What Are the Parts of an Appraisal?

A home purchase is the biggest transaction most of us will ever make. It doesn't matter if where you raise your family, a seasonal vacation property or one of many rentals, purchasing real property is a detailed transaction that requires multiple parties to pull it all off.

Most of the parties involved are very familiar. The real estate agent is the most known face in the exchange. Next, the mortgage company provides the financial capital required to bankroll the transaction. And ensuring all aspects of the transaction are completed and that the title is clear to pass to the buyer from the seller is the title company.

To learn more about appraising, click here to see a short video or call us today to talk about your specific property.

So, what party is responsible for making sure the property is worth the amount being paid? In comes the appraiser. We provide an unbiased estimate of what a buyer might expect to pay — or a seller receive — for a property, where both buyer and seller are informed parties. A licensed, certified, professional appraiser from Shamrock Appraisals, Inc. will ensure, you as an interested party, are informed.

Inspecting the subject property

To ascertain the true status of the property, it's our duty to first complete a thorough inspection. We must actually view features, such as the number of bedrooms and bathrooms, the location, and so on, to ensure they indeed are there and are in the shape a typical buyer would expect them to be. To make sure the stated square footage has not been misrepresented and describe the layout of the home, the inspection often includes creating a sketch of the floorplan. Most importantly, the appraiser identifies any obvious features - or defects - that would affect the value of the property.

Once the site has been inspected, an appraiser uses two or three approaches to determining the value of the property: sales comparison and, in the case of a rental property, an income approach.

Cost Approach

Here, we use information on local building costs, the cost of labor and other elements to ascertain how much it would cost to replace the property being appraised. This figure usually sets the maximum on what a property would sell for. The cost approach is also the least used method.

Paired Sales Analysis

Appraisers become very familiar with the communities in which they work. They innately understand the value of certain features to the residents of that area. Then, the appraiser researches recent transactions in close proximity to the subject and finds properties which are 'comparable' to the home in question. Using knowledge of the value of certain items such as upgraded appliances, extra bathrooms, additional living area, quality of construction, lot size, we add or subtract from each comparable's sales price so that they more accurately match the features of subject.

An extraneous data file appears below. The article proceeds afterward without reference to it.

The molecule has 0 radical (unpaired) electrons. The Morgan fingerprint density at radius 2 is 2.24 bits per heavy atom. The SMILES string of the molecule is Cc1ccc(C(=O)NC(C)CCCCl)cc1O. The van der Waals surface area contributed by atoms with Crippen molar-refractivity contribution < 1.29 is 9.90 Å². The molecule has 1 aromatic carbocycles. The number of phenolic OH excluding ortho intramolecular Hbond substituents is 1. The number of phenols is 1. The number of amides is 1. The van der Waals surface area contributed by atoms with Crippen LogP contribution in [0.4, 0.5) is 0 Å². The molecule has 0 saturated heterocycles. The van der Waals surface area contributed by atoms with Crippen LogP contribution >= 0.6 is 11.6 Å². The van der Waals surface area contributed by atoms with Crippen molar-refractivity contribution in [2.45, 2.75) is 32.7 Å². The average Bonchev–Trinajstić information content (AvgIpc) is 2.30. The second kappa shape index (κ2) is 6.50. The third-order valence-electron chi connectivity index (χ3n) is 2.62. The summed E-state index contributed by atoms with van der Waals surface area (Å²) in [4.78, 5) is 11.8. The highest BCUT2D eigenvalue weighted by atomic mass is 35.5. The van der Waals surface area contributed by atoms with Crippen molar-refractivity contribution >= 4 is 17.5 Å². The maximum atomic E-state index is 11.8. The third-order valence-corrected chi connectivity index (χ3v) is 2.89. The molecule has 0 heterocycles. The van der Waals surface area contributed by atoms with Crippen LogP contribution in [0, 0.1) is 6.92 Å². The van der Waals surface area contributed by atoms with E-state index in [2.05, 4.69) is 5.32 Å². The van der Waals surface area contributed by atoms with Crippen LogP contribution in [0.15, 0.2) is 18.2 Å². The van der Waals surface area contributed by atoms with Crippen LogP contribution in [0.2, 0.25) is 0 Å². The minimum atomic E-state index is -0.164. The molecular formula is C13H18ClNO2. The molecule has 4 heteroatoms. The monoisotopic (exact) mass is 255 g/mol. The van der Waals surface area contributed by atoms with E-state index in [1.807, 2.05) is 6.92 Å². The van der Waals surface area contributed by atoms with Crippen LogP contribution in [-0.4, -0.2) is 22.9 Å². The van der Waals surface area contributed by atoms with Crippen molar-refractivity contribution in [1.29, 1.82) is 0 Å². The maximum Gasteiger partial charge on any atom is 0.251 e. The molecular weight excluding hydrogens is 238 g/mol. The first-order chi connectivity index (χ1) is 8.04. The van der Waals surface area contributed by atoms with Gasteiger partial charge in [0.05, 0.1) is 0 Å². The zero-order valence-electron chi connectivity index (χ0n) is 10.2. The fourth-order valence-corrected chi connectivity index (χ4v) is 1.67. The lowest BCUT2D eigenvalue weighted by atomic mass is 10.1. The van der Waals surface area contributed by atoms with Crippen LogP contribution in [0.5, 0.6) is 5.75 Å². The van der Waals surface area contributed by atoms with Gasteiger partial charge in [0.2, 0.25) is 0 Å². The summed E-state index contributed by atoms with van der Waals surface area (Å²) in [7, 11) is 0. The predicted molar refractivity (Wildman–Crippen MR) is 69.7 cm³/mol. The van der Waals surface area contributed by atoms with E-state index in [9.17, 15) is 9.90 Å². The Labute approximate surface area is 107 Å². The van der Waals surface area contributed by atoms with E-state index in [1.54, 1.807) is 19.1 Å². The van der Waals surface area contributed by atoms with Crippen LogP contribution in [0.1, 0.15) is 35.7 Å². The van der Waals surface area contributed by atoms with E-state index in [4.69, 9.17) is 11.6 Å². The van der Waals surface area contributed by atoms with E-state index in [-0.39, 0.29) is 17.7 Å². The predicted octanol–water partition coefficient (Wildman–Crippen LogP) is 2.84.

• For example, if the comparable has a storm shelter and the subject does not, the appraiser may deduct the value of a storm shelter from the sales price of the comparable.
  • If the subject property has an extra half-bathroom and the comparable does not, the appraiser might add an amount to the comparable property.

An opinion of what the subject might sell for can only be determined once all differences between the comps and the subject have been evaluated. When it comes to associating a value with features of homes in Tuscaloosa and Tuscaloosa, Shamrock Appraisals, Inc. can't be beat. The sales comparison approach to value is most often given the most weight when an appraisal is for a home exchange.

Valuation Using the Income Approach

In the case of income producing properties - rental houses for example - we may use an additional approach to value. In this case, the amount of revenue the property generates is factored in with income produced by similar properties to give an indicator of the current value.

Putting It All Together

Examining the data from all approaches, the appraiser is then ready to state an estimated market value for the property in question. Note: While this amount is probably the best indication of what a house is worth, it may not be the price at which the property closes. Depending on the individual circumstances of the buyer or seller, their level of urgency or a buyer's desire for that exact property, the closing price of a home can always be driven up or down.But the appraised value is typically employed as a guideline for lenders who don't want to loan a buyer more money than the property is actually worth. At the end of the day, an appraiser from Shamrock Appraisals, Inc. will guarantee you discover the most fair and balanced property value, so you can make wise real estate decisions.